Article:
This posture lent itself all too readily to a very different kind of political mobilization: the 'unpolitical' zealotry of fascism. The youth movement did not simply fail in its chosen form of protest, it was actively realigned when its members went over to the Nazis by the thousands. Its countercultural energies and its dreams of harmony with nature bore the bitterest fruit. This is, perhaps, the unavoidable trajectory of any movement which acknowledges and opposes social and ecological problems but does not recognize their systemic roots or actively resist the political and economic structures which generate them. Eschewing societal transformation in favor of personal change, an ostensibly apolitical disaffection can, in times of crisis, yield barbaric results.

The attraction such perspectives exercised on idealistic youth is clear: the enormity of the crisis seemed to enjoin a total rejection of its apparent causes. It is in the specific form of this rejection that the danger lies. Here the work of several more theoretical minds from the period is instructive. The philosopher Ludwig Klages profoundly influenced the youth movement and particularly shaped their ecological consciousness. He authored a tremendously important essay titled "Man and Earth" for the legendary Meissner gathering of the Wandervögel in 1913. 18 An extraordinarily poignant text and the best known of all Klages' work, it is not only "one of the very greatest manifestoes of the radical ecopacifist movement in Germany," 19 but also a classic example of the seductive terminology of reactionary ecology.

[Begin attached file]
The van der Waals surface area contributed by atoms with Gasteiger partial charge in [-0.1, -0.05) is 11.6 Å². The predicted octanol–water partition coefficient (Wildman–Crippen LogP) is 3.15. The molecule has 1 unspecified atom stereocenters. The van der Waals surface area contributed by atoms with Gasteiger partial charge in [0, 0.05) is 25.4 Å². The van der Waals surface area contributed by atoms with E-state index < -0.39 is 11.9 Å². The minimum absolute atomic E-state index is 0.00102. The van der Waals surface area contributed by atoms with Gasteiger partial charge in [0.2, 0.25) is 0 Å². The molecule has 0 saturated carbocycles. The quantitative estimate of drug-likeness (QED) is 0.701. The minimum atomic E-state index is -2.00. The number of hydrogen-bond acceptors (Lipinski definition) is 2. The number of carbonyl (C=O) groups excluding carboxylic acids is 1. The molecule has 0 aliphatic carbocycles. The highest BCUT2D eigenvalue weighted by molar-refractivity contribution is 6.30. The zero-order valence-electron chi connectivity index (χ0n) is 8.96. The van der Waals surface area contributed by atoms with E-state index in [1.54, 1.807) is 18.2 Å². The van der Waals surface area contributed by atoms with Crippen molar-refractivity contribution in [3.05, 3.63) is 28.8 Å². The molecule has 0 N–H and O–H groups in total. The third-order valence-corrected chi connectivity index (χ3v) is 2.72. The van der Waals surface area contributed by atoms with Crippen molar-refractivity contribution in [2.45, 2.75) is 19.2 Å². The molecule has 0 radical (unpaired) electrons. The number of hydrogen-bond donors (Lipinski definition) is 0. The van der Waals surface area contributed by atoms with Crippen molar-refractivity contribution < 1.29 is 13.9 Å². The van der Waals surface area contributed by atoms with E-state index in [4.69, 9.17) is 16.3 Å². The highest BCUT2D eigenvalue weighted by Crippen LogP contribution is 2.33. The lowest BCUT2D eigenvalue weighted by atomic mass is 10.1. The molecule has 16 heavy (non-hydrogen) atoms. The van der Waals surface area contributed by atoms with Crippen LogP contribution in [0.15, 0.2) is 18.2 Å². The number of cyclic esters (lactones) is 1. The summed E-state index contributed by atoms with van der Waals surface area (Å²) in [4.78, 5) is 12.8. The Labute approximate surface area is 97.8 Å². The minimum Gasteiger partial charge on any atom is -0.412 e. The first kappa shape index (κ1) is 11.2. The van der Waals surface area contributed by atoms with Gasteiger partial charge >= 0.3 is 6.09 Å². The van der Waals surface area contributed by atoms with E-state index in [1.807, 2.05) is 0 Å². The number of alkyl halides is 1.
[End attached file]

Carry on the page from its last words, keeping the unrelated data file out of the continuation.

"Man and Earth" anticipated just about all of the themes of the contemporary ecology movement. It decried the accelerating extinction of species, disturbance of global ecosystemic balance, deforestation, destruction of aboriginal peoples and of wild habitats, urban sprawl, and the increasing alienation of people from nature. In emphatic terms it disparaged Christianity, capitalism, economic utilitarianism, hyperconsumption and the ideology of 'progress.' It even condemned the environmental destructiveness of rampant tourism and the slaughter of whales, and displayed a clear recognition of the planet as an ecological totality. All of this in 1913 !